Mollusks Perennials

Not-Quite-a-Myth About Hostas

Hosta ‘Undulata Albomarginata’ is a fast-growing, thin-leaved, inexpensive hosta that slugs will adore. Photo:

Question: I’ve heard that only so-called collector’s item hostas are resistant to slugs; that is, that slugs won’t eat expensive hostas, only cheap ones. Is this a myth?

Claire S.

Answer: There is some truth to this belief, but it comes mainly from the fact that, in general, hostas that reproduce quickly cost less to produce and this windfall is passed on to the gardener. However, these fast-growing varieties, such as ‘Undulata Albomarginata’, ‘Undulata Mediovariegata’ and ‘Undulata Erromena’, have thin leaves that slugs adore. (With hostas, growth rate and slug sensitivity seem to go hand in hand.) So, in a sense, yes, very cheap hostas are also very likely to be susceptible to slugs.

Hosta ‘Halcyon’ is an example of a hosta that sells at quite reasonable prices and yet is slug resistant. Photo:

On the other hand, it’s not only among the most expensive varieties (in general, new introductions, which can be very expensive for a few years given their limited availability) that slug-resistant hostas are found. Many older, widely available hostas like ‘Frances Williams’, ‘Krossa Regal’ and ‘Halcyon’ are slug resistant and are offered at reasonable prices. 

In large part, it’s the thickness of the leaf that makes the difference—hostas with thick leaves tend to be slug-resistant—rather than the price.

So, between the cheap, thin-leaved hostas full of holes and the most recent introductions with intact leaves but a hefty price tag, there is a still a wide range of hostas at quite reasonable prices that slugs tend to avoid. (For your further information, here is a list of 200 slug-resistant hostas.)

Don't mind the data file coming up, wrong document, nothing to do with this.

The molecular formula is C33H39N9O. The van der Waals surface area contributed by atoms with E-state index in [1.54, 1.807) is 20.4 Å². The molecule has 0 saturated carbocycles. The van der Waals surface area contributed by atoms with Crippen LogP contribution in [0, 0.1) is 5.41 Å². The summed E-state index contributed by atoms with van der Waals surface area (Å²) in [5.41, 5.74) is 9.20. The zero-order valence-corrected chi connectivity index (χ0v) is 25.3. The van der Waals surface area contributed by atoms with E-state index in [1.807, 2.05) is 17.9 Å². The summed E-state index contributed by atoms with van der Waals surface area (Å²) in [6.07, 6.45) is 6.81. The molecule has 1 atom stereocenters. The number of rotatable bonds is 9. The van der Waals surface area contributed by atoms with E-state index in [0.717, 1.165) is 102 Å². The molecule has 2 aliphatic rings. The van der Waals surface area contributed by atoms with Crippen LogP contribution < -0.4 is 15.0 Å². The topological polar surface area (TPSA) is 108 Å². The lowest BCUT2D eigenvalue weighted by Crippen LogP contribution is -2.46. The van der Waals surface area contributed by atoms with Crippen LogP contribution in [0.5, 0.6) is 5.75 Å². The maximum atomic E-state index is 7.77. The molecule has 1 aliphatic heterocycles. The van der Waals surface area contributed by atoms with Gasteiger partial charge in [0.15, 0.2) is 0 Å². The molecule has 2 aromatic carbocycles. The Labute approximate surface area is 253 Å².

Of course, a cheap hosta that will require repeated and expensive treatments to control slugs really isn’t cheap, is it? Filling your shade garden with modestly priced slug-resistant hostas is actually likely the cheaper option.

Larry Hodgson is one of Canada’s best-known garden communicators. He has notably been editor-in-chief of HousePlant Magazine, Fleurs, Plantes et Jardins, À Fleur de Pot and Houseplant Forum magazines and is currently the garden correspondent for Le Soleil and radio garden commentator for CKIA-FM Radio. He has written for many garden publications in both the United States and Canada, including Canadian Gardening, Harrowsmith, Horticulture, Fine Gardening and Organic Gardening. He also speaks frequently to horticultural groups throughout Canada and the U.S. His book credits include The Garden Lover’s Guide to Canada, Complete Guide to Houseplants, Making the Most of Shade, Perennials for Every Purpose, Annuals for Every Purpose, and Houseplants for Dummies, as well as nearly 60 other titles in English and French. He is a past president of the Garden Writers Association (now Garden Communicators International) and the winner of the prestigious 2006 Garden Media Promoter Award offered by the Perennial Plant Association. He resides in Quebec City, Quebec, Canada.

4 comments on “Not-Quite-a-Myth About Hostas

  1. Christine Lemieux

    I recently read that applying a dilute bleach solution to cleaned up hostas in the fall kills slug eggs and can make a big difference in numbers. I am hesitant to try it out of concern for my hostas and also other critters. Do you have any advice? Thank you!

    • The only way to kill slug eggs with bleach is to spray them directly, which presumes you can see them. Since bleach can harm plants (it can be used as a herbicide), it would seem more logical to simply pick up the eggs with a tool of some sort. Dormant hostas can be dipped in bleach to kill slug eggs, but digging them up and soaking them would be a lot of effort.

      • Christine Lemieux

        Thank you very much. I will put that idea to bed!

  2. Wow, I was not aware of this. I don’t grow hostas anyway. Those that were already here are not happy enough to divide into more. Slugs damage them significantly, not because there are so many slugs, but because the hostas are so dinky. A few chops ruins them.

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